In part one of this series, I shared my migraine journey. I have experienced them for 23 years now, so I’d say I’m pretty well-versed in the migraine area.
Now, let’s talk about causes and symptoms of migraines. It should be noted that I am not a professional, I am just a person who has experienced migraines for a long time. So all of this is written from my prospective. It is also important to note that everyone experiences migraines differently. So please keep this in mind as you continue reading.
There is quite a list of things that can cause a migraine for me. Lack of sleep, low water intake, too much caffeine, eating cooked red peppers, red wine, chinooks, stressful situations, not eating regularly and pressure on my shoulders and neck are just a few of my triggers.
It is somewhat of a running joke about how much I sleep (it’s lights out by 9:30 for me!), but I have found that I am bound to suffer with head pain if I frequently get anything less than 8 hours of sleep a night.
Cooked red peppers is a weird trigger, but apparently it’s not uncommon. It’s just like any red wine for me, even rose. And damnit do I love a good rose, but I cannot drink it anymore. I’m not exactly sure what it is about cooked red peppers that trigger a migraine for me, but raw ones are just fine. I do have to eat a fairly large amount of cooked red peppers to notice anything though. So it’s not a huge limiting thing for me.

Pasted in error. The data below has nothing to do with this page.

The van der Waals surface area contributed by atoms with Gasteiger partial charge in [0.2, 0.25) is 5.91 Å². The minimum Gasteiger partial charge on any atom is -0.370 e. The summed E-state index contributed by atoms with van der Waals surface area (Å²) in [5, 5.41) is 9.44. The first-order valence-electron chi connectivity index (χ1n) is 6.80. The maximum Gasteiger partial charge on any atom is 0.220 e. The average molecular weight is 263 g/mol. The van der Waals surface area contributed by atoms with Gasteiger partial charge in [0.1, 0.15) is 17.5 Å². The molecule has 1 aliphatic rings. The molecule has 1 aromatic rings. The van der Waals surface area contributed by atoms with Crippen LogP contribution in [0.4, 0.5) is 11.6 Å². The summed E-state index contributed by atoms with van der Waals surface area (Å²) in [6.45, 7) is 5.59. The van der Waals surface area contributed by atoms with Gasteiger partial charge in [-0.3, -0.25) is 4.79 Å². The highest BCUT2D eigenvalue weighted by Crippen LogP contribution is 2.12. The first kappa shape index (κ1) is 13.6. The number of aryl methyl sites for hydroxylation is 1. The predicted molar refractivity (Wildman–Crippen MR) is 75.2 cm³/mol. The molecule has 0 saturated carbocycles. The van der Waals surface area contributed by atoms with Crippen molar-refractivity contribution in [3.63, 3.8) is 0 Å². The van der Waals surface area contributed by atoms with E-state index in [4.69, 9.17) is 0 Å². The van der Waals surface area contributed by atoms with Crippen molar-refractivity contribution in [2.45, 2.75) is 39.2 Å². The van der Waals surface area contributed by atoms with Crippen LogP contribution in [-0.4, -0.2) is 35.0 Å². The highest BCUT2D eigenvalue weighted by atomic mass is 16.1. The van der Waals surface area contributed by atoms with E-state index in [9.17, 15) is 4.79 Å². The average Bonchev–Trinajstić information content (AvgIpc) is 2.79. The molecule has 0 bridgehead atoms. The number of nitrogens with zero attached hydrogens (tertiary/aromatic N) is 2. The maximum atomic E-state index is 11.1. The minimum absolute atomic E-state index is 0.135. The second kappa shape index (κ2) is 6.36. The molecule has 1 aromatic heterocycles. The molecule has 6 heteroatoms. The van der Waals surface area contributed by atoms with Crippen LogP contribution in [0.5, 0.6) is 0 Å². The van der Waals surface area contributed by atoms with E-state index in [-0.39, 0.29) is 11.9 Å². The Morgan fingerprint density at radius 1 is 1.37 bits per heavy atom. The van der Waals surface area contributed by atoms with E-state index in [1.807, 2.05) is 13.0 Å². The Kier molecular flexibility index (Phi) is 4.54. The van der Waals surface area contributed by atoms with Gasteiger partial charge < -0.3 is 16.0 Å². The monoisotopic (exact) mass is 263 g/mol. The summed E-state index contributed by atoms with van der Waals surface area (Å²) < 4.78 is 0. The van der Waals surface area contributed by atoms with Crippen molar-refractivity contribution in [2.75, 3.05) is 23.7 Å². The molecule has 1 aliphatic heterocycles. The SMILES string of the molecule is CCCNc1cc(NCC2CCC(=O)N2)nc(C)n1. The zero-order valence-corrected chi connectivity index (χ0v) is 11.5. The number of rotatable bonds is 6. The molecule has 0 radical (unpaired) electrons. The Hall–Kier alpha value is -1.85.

Caffeine helps with migraines, but too much can actually be the cause of one for me. I do have coffee every day, but I don’t think I drink an insane amount. And fortunately I don’t notice any symptoms if I happen to skip coffee one morning. But who likes to skip their morning coffee… definitely not this girl!
Stressful situations are an interesting trigger for me. Leading up to the event or situation doesn’t seem to bother me, it’s afterwards that gets me. For example, our wedding was so, so lovely, but of course lots of planning and work went into it. I wouldn’t say I was overly stressed in a negative way, rather it was a high intensity situation. Towards the end of our wedding, guess what started creepin’ along… you guessed it – a migraine. This also happened when giving birth to Andee. In fact I even threw up several times while in labor and pushing because of my head pain. I’m not sure what it is about finishing an intense event, but I’m bound to pay for it afterwards.
I mentioned chinooks in the first post in this series, but they are for sure my greatest trigger. I can feel the change in barometric pressure in my head instantly. I grew up in the Appalachian Mountains where weather changes happen often as well, but I’ve never experienced anything like the weather changes here in Calgary. When a chinook is blowing in from the west, the temperature can vary by 20 degrees Celsius (that’s 36 degrees Fahrenheit) from the west side of the city to the east side of the city… AT THE SAME TIME! So if I am driving from my house to work, the temperature can be 20 degrees different from one location to the next and along with that, the pressure change is completely different. So I will sometimes feel an insane pressure shift in my head on my 30 minute drive to work. Have I mentioned yet that Calgary weather is insane?
Symptoms for me vary from migraine to migraine, but I definitely have had plenty of them to know when a migraine is about to come on. My symptoms are loss in vision, floaters, loss of normal speech, numbness on one side of my body, nausea, vomiting, diarrhea, neck pain and sensitivity to light and smell. I don’t always have every single one of these symptoms with each migraine, but I do experience them quite often.